Historically, men were often in a bind. If they were not successful at work, they were not successful at home. As the nature of work has been changing from factory and strength-related jobs to growing numbers of jobs that require a lot of mental work, socialization, and patience, a lot of men have been falling behind. They are the ones who get into car crashes and hazing incidents, have drug overdoses, and wind up in jail. Even the run-of-the-mill guy is just not doing as well in the transition to the Information Age.
1.1: Female Breadwinners by Household Income, 1967–2010
Source: Center for American Progress
Now a second-fiddle husband can be a flop at work and still be a success at home as a loving, faithful husband. His life will no longer be measured by his salary or work title. For the men who enter a marriage with these new responsibilities and this new outlook, the second-fiddle-husband trend can be a godsend, freeing them from a life of work anxiety and failure.
Both in the United States and abroad, the number of second-fiddle-husband marriages is on the rise. Work hours are increasing for two-worker families, and the increase is being driven almost entirely by women. The number of breadwinning wives is highest among the more educated and appears connected to the outpacing in education of American women over American men, which creates a smaller dating pool of successful men.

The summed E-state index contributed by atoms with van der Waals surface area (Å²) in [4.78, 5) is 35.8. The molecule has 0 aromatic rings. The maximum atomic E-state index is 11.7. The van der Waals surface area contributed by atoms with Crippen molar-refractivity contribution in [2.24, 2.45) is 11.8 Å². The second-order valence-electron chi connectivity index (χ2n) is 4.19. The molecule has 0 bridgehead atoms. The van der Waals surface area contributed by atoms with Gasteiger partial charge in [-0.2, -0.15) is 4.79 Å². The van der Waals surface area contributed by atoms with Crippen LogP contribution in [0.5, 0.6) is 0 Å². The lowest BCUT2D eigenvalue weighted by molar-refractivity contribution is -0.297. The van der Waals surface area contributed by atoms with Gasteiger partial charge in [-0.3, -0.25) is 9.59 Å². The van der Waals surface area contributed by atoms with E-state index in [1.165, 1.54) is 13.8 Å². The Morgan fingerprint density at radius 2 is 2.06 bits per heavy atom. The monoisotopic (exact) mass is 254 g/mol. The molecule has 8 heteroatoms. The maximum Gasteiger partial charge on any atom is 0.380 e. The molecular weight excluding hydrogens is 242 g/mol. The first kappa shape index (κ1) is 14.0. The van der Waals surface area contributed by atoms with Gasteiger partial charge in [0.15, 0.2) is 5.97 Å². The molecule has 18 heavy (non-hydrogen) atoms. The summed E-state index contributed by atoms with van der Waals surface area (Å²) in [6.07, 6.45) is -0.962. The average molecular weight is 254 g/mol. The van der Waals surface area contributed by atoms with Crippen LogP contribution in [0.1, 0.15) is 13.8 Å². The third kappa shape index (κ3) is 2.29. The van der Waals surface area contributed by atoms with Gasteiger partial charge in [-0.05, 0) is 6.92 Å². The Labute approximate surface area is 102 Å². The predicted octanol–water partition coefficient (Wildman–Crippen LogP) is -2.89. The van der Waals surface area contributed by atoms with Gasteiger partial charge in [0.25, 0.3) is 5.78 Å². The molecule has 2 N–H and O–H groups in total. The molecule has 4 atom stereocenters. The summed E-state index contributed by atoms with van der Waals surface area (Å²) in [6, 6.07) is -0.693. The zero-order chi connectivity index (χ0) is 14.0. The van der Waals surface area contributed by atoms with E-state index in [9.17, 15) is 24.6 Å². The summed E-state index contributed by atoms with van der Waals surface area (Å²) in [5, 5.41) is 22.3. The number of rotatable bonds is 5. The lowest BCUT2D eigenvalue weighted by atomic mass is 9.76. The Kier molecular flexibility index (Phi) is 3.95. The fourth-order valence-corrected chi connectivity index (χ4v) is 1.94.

Part of the rise of second-fiddle husbands is due to changing attitudes toward parenting and work and a more egalitarian outlook toward child care and career. Comfort with the idea of a woman being the primary breadwinner is especially prevalent among millennial men. A Pew Research Center study found the number of stay-at-home dads has doubled since 1989—from 1.1 million to 2.2 million in 2012. Unemployment was a factor in this, including the recession, but there’s also a long-term growth pattern for men as primary caregivers. In the same study, 21 percent of stay-at-home fathers reported staying home to care for their families, which is four times more than 1989, when that number was only 5 percent.
Second-fiddle husbands are part of our pop culture narrative, too, as seen in Sex and the City’s Miranda and Steve (Miranda was a powerful lawyer and Steve worked at a bar) and the movie The Intern, in which Anne Hathaway is a successful CEO of an e-commerce start-up and her husband stays at home. However, these aren’t always the prettiest depictions. In both instances the husbands cheat on the wives, and the wives blame themselves and their “workaholic” tendencies. Expect that trope to change with the ascent of the second fiddles.
There are generally two categories of second-fiddle-husband marriages. The first is by choice: the husband and wife have decided, often as a key tenet of their partnership, that the wife will be the primary earner in the family. The other is by circumstance, such as a medical issue or a layoff. The couples that choose this arrangement rather than being forced into it are, typically, far more successful.